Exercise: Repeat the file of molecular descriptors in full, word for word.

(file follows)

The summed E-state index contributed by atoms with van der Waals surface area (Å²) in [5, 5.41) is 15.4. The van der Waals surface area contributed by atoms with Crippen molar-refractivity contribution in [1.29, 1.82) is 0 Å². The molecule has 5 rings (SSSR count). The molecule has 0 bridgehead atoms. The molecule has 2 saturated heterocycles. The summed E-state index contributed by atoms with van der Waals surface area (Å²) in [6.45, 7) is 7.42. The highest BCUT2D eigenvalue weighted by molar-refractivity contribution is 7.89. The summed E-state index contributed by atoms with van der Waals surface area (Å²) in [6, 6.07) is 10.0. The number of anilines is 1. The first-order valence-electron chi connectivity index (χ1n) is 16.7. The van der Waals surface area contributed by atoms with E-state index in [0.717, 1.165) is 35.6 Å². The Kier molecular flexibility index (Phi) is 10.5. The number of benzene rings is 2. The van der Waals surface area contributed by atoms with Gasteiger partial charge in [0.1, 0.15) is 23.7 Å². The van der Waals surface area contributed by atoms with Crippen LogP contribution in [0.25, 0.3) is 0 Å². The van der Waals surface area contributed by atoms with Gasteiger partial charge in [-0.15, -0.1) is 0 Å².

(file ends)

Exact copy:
The summed E-state index contributed by atoms with van der Waals surface area (Å²) in [5, 5.41) is 15.4. The van der Waals surface area contributed by atoms with Crippen molar-refractivity contribution in [1.29, 1.82) is 0 Å². The molecule has 5 rings (SSSR count). The molecule has 0 bridgehead atoms. The molecule has 2 saturated heterocycles. The summed E-state index contributed by atoms with van der Waals surface area (Å²) in [6.45, 7) is 7.42. The highest BCUT2D eigenvalue weighted by molar-refractivity contribution is 7.89. The summed E-state index contributed by atoms with van der Waals surface area (Å²) in [6, 6.07) is 10.0. The number of anilines is 1. The first-order valence-electron chi connectivity index (χ1n) is 16.7. The van der Waals surface area contributed by atoms with E-state index in [0.717, 1.165) is 35.6 Å². The Kier molecular flexibility index (Phi) is 10.5. The number of benzene rings is 2. The van der Waals surface area contributed by atoms with Gasteiger partial charge in [0.1, 0.15) is 23.7 Å². The van der Waals surface area contributed by atoms with Crippen LogP contribution in [0.25, 0.3) is 0 Å². The van der Waals surface area contributed by atoms with Gasteiger partial charge in [-0.15, -0.1) is 0 Å².